Plus, if there was any breeding with taint in the background, castrating took care of that. You just didn't have to be concerned and barrows have a much less aggressive disposition than intact males or even females.
It also stopped any from random breeding if they got loose.... and years ago, many hogs were run out in oak forests in the fall, loose, and foraged on acorns... they were getting old enough to start thinking breeding.
I have smelled a "boar hog smell" in males as young as 5 months....
I prefer my males castrated unless raising for breeding.
 

misfitmorgan

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Most pigs are castrated for 2 reasons, disposition and not getting the females bred. Even if not sexually mature, many young boars get "ideas" and can be very disruptive in pens ... especially in confinement operations.
The females will start coming in heat, and they set the intact males off.... and there were alot more hogs that were kept well past the 6 months age years ago... pigs were gotten in mar/apr and not butchered til Thanksgiving, or even after deer season in Dec because of needing the colder weather. So many were in the 6-9 month time frame.
Plus, if there was any breeding with taint in the background, castrating took care of that. You just didn't have to be concerned and barrows have a much less aggressive disposition than intact males or even females.
It also stopped any from random breeding if they got loose.... and years ago, many hogs were run out in oak forests in the fall, loose, and foraged on acorns... they were getting old enough to start thinking breeding.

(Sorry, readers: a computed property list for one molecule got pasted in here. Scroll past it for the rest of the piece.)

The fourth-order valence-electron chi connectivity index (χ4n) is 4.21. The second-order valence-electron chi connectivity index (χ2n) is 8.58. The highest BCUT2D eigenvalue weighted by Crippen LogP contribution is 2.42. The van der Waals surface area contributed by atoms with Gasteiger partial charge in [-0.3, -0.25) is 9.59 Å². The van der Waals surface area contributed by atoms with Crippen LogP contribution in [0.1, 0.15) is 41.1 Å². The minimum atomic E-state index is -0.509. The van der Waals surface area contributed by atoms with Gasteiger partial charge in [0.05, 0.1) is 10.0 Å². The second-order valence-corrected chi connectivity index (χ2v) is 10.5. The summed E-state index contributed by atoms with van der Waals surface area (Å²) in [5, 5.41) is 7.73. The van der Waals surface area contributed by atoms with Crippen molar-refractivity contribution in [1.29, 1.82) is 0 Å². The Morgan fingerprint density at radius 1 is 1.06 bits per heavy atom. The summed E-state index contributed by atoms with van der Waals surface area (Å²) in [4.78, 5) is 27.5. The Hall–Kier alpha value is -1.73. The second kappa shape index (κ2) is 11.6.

I have smelled a "boar hog smell" in males as young as 5 months....
I prefer my males castrated unless raising for breeding.
Yes I realized many years ago there was good reason for it. I am talking todays commercial confinement raising where they use landrace pigs and they are for sure butchered at or before 6 months. For the boar taint in younger then 6 month old boars....its not real boar taint. Real boar taint is caused by 16-androstenes which doesnt occur until 6 months or older. 2/3 of all "boar taint" is actually caused by Skatole which is what causes feces to smell. So basically.....the bad smell in that 5 month old boar was not boar taint it was Skatole. Skatole comes from pigs eating feces.

Any pig, any sex, any age can have Skatole taint. Odds of getting true boar taint are slightly over 6.5% and the boar must be over 6 months for it to build up enough to be detected by humans. If any live pig has the "boar taint" smell it is Skatole and not real boar taint...real boar taint can only be smelled when the pork(fat) is cooked. Castrating does not stop Skatole taint.

So far in my life I have been lucky to never come across boar taint so either I am in the 25% who cant taste or smell it or it is really rare in modern pigs.

I can understand castrating for disposition and ease of working with them.
 

Baymule

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I’ve raised boars and never experienced boar taint. My pen is big enough that they have a potty corner, giving them plenty of space to root in. So I’m pretty confident that they aren’t eating their own feces. Pigs are going to root. It’s what they do. When they are in such small pens that they can’t get away from their own feces, they are going to root and eat their own feces.

Also, if pigs have roughage, it helps keep the meat clean. They will eat hay and grass.

Another thing on taint, if there are no females to get them excited, it greatly diminishes the male hormones, which can lead to taint.